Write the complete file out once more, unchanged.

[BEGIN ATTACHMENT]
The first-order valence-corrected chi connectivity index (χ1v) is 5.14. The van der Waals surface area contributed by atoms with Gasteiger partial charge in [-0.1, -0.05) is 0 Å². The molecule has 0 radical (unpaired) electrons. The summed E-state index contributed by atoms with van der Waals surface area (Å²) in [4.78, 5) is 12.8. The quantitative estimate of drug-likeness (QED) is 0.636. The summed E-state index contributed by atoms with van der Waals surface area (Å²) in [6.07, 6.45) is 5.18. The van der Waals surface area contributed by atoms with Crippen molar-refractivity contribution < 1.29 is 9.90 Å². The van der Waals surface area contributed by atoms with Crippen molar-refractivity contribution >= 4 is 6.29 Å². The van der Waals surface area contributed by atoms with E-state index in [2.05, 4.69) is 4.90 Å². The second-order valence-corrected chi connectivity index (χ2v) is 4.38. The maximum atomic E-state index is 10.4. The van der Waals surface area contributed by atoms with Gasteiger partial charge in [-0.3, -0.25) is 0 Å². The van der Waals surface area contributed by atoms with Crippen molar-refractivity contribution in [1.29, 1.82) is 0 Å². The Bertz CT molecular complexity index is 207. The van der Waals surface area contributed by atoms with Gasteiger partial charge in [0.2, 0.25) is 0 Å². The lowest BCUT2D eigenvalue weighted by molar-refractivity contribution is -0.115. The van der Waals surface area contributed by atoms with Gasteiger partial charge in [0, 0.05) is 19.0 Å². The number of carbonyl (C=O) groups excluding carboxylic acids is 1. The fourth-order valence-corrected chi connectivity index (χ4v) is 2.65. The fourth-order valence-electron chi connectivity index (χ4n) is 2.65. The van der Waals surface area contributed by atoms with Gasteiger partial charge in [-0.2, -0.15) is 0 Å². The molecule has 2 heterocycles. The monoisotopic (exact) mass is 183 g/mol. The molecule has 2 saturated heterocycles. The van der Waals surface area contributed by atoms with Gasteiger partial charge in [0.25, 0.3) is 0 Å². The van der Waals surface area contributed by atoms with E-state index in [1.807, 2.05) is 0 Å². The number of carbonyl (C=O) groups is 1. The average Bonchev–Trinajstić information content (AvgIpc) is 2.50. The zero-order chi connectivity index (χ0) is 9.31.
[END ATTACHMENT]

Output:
The first-order valence-corrected chi connectivity index (χ1v) is 5.14. The van der Waals surface area contributed by atoms with Gasteiger partial charge in [-0.1, -0.05) is 0 Å². The molecule has 0 radical (unpaired) electrons. The summed E-state index contributed by atoms with van der Waals surface area (Å²) in [4.78, 5) is 12.8. The quantitative estimate of drug-likeness (QED) is 0.636. The summed E-state index contributed by atoms with van der Waals surface area (Å²) in [6.07, 6.45) is 5.18. The van der Waals surface area contributed by atoms with Crippen molar-refractivity contribution < 1.29 is 9.90 Å². The van der Waals surface area contributed by atoms with Crippen molar-refractivity contribution >= 4 is 6.29 Å². The van der Waals surface area contributed by atoms with E-state index in [2.05, 4.69) is 4.90 Å². The second-order valence-corrected chi connectivity index (χ2v) is 4.38. The maximum atomic E-state index is 10.4. The van der Waals surface area contributed by atoms with Gasteiger partial charge in [-0.3, -0.25) is 0 Å². The van der Waals surface area contributed by atoms with Crippen molar-refractivity contribution in [1.29, 1.82) is 0 Å². The Bertz CT molecular complexity index is 207. The van der Waals surface area contributed by atoms with Gasteiger partial charge in [0.2, 0.25) is 0 Å². The lowest BCUT2D eigenvalue weighted by molar-refractivity contribution is -0.115. The van der Waals surface area contributed by atoms with Gasteiger partial charge in [0, 0.05) is 19.0 Å². The number of carbonyl (C=O) groups excluding carboxylic acids is 1. The fourth-order valence-corrected chi connectivity index (χ4v) is 2.65. The fourth-order valence-electron chi connectivity index (χ4n) is 2.65. The van der Waals surface area contributed by atoms with Gasteiger partial charge in [-0.2, -0.15) is 0 Å². The molecule has 2 heterocycles. The monoisotopic (exact) mass is 183 g/mol. The molecule has 2 saturated heterocycles. The van der Waals surface area contributed by atoms with Gasteiger partial charge in [0.25, 0.3) is 0 Å². The van der Waals surface area contributed by atoms with E-state index in [1.807, 2.05) is 0 Å². The number of carbonyl (C=O) groups is 1. The average Bonchev–Trinajstić information content (AvgIpc) is 2.50. The zero-order chi connectivity index (χ0) is 9.31.